As the Dow approaches its 20,000 milestone, investors may be tempted to hop on the bandwagon and join the rally, but they should never abandon their long-term plans, analysts told CNBC on Tuesday.
David Lebovitz, a market strategist at JPMorgan Asset Management, said there's a lot priced in to the market right now, but it doesn't feel overextended. Economic data from the third and fourth quarters showed there's an acceleration in growth, he said on "Squawk Alley," meaning that at least part of the rally is built on improving economic fundamentals. Still, just because there may be "room to run" doesn't mean investors should throw caution to the wind, he said.
"The stock market thinks Donald Trump is going to bowl a 300 here, and there's going to be some sort of disappointment along the way, so I wouldn't get too wrapped up in the narrative which has evolved in the market over the past month or so," he said. "I'd make sure that you're sticking to your long-term investment plan, making sure you have exposure to industries which should benefit from the incoming administration's policies, but also maintaining exposure to some stuff that's unloved right now."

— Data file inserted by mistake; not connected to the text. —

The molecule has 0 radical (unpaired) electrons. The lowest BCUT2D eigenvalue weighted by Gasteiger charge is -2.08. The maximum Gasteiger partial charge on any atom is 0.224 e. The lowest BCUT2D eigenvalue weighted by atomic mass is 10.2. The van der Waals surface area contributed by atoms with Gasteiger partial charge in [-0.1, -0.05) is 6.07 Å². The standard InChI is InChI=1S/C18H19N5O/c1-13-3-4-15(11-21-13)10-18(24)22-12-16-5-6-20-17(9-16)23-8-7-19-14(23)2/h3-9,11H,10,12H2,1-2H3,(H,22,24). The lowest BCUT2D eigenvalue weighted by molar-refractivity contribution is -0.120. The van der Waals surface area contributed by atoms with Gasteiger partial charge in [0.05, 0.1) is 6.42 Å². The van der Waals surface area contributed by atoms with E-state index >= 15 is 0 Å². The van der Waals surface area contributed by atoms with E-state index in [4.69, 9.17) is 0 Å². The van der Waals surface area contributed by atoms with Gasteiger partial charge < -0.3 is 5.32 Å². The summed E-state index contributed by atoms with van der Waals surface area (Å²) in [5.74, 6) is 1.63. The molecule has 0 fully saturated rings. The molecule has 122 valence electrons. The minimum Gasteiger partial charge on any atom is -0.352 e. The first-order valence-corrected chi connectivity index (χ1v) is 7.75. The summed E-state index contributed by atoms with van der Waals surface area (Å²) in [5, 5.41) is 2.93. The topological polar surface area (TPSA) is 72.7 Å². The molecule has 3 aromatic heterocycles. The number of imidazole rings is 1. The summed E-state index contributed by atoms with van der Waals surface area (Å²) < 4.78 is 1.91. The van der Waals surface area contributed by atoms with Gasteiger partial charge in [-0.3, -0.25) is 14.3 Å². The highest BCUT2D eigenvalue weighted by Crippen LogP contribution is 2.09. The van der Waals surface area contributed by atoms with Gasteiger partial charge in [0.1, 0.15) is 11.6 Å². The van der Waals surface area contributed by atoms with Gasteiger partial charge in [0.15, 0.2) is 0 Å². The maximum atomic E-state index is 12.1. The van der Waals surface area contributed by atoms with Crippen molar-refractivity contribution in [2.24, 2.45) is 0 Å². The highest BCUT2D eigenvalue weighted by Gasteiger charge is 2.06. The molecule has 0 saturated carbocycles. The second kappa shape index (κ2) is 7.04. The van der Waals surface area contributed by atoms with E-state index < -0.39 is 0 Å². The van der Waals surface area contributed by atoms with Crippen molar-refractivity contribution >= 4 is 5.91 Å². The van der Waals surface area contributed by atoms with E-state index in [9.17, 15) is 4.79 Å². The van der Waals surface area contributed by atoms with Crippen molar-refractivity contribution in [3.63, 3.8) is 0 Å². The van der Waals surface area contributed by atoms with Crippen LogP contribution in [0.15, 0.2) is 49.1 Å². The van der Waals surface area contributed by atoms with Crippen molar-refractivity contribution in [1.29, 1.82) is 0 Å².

Brian Rehling, co-head of global fixed income strategy for Wells Fargo, said the market is front-loaded, meaning the majority of this big move came in the first month, but that doesn't necessarily mean the gains are over.
Lebovitz said his firm expects the dollar to strengthen a bit, which may hurt returns in international markets. However, he said emerging markets will be the growth engine of the economy over the coming decades, and said this may be an opportunity for investors to ensure they have enough international exposure.
"As we look ahead, we think there are probably more opportunities in the U.S. market than there are in international markets," he said.